Tuesday, March 10, 2009
Before 1832 Newfoundland was governed by non-elected officials, usually naval governors, appointed by the British Parliament. Agitation had been growing during the early decades of the 19th century for the granting of representative government to Newfoundland as it had been to other North American colonies. The fight for representative government was led by Dr. William Carson, a Scottish-born medical doctor, and Patrick Morris, an Irish-born merchant, both of whom had been living in St. John's for many years. Through public speeches, pamphlets, letters to the newspapers and petitions to the British Parliament, they encouraged the people of Newfoundland to support the cause. In January 1832 a committee of local residents went to London to lobby for the establishment of an elected assembly. They were finally successful: a bill approving a representative assembly for Newfoundland was passed by the British Parliament in the summer of 1832.
The lobbying efforts of the Newfoundland representatives and their supporters in Britain did not go unnoticed in London. Articles appeared in the press both in favor and opposed to the idea. One person who took a particular interest in the subject was the noted caricaturist who signed his work HB.
HB was the pen name for John Doyle (1797-1868), who had been born in Dublin and trained as a miniaturist and portrait painter. Unable to make a living in his chosen profession, even after moving to London, he soon took an interest in lithography. This led to the series of caricatures for which he became famous. During the years between 1829 and 1851 he produced over 900 drawings, usually of the prominent British politicians of the day, including Wellington, Disraeli, O'Connell and Melbourne. His work was highly acclaimed for both his "excellent likenesses and gently satiric pencil." His drawings were produced as broadsheets and over 600 are preserved in the print room of the British Museum.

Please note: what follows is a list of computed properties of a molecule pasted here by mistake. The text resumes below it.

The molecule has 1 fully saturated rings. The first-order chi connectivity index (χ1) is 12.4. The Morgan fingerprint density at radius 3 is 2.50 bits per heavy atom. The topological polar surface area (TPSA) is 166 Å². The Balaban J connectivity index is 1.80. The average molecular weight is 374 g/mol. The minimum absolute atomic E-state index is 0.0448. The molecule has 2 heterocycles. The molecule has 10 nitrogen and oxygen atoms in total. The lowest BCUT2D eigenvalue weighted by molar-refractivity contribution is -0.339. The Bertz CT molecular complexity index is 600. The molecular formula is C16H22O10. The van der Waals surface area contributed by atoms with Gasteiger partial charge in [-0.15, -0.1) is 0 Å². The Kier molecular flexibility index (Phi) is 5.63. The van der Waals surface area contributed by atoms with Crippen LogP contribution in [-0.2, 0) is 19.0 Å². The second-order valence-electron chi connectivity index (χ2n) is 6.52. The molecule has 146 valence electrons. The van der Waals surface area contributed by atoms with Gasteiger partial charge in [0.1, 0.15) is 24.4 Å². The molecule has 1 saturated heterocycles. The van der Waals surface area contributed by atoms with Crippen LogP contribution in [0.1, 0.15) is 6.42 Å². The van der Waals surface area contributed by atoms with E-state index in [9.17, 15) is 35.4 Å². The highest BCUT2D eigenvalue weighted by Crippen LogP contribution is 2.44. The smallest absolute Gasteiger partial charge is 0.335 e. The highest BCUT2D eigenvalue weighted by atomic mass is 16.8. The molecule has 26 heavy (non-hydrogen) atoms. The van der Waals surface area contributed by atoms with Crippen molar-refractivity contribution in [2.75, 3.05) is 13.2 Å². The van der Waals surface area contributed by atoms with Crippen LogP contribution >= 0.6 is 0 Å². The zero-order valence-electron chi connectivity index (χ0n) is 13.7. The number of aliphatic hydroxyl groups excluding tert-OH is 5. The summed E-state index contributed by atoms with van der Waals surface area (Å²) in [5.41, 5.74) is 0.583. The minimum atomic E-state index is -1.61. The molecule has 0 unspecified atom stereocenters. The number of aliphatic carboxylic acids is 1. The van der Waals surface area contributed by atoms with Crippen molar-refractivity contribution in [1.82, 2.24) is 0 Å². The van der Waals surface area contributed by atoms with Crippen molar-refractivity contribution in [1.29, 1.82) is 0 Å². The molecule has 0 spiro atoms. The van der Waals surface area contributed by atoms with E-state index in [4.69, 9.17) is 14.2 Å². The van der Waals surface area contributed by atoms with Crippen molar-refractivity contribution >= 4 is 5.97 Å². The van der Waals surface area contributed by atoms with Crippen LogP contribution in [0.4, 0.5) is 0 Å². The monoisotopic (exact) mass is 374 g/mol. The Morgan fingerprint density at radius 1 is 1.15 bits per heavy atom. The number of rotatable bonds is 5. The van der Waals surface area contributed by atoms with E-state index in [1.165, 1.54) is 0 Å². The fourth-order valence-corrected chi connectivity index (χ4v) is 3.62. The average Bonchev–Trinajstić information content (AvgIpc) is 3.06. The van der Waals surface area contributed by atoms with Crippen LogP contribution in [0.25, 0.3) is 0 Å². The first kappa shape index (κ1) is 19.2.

Newfoundland's new legislative assembly became the subject of one of Doyle's caricatures. It was entitled New Legislative Assembly. Newfoundland. (The Speaker Putting the Question.) It pictured a meeting of the House of Assembly with the Speaker in powdered wig and black robe presiding in the chair, and members on both sides. They are not represented as people, however, but as Newfoundland dogs. The Speaker puts the question: "As many as are of that opinion say ...Bow! Of the contrary ...Wow! The Bows have it." For many years it was thought that this cartoon was published in Punch but that magazine was not established until 1841 and there is no record of the cartoon appearing in its pages. The drawing was actually printed in broadsheet by Meifred Lemercier and Co., Leicester Square, and published by Thomas McLean, 26 Haymarket, London, on March 30, 1832. It is identified as "HB Sketches No. 187."
It was assumed for many years that the drawing caricatured the Newfoundland House of Assembly after it had opened, as in its early years debate was rowdy, often acrimonious, and the members might be taken for a pack of unruly dogs. However, it would seem that no one took note of the date of publication and compared it to the dates surrounding the establishment of that first House of Assembly in Newfoundland. The bill granting the assembly did not pass the British Parliament until the summer of 1832, the first election of members did not take place until November 1832 and the first House of Assembly did not open until Jan. 1, 1833. Therefore, Doyle's cartoon, published March 30, 1832, was not descriptive, but prescriptive, a prediction of what he thought would happen, before the fact; an interesting commentary on Newfoundland in Britain.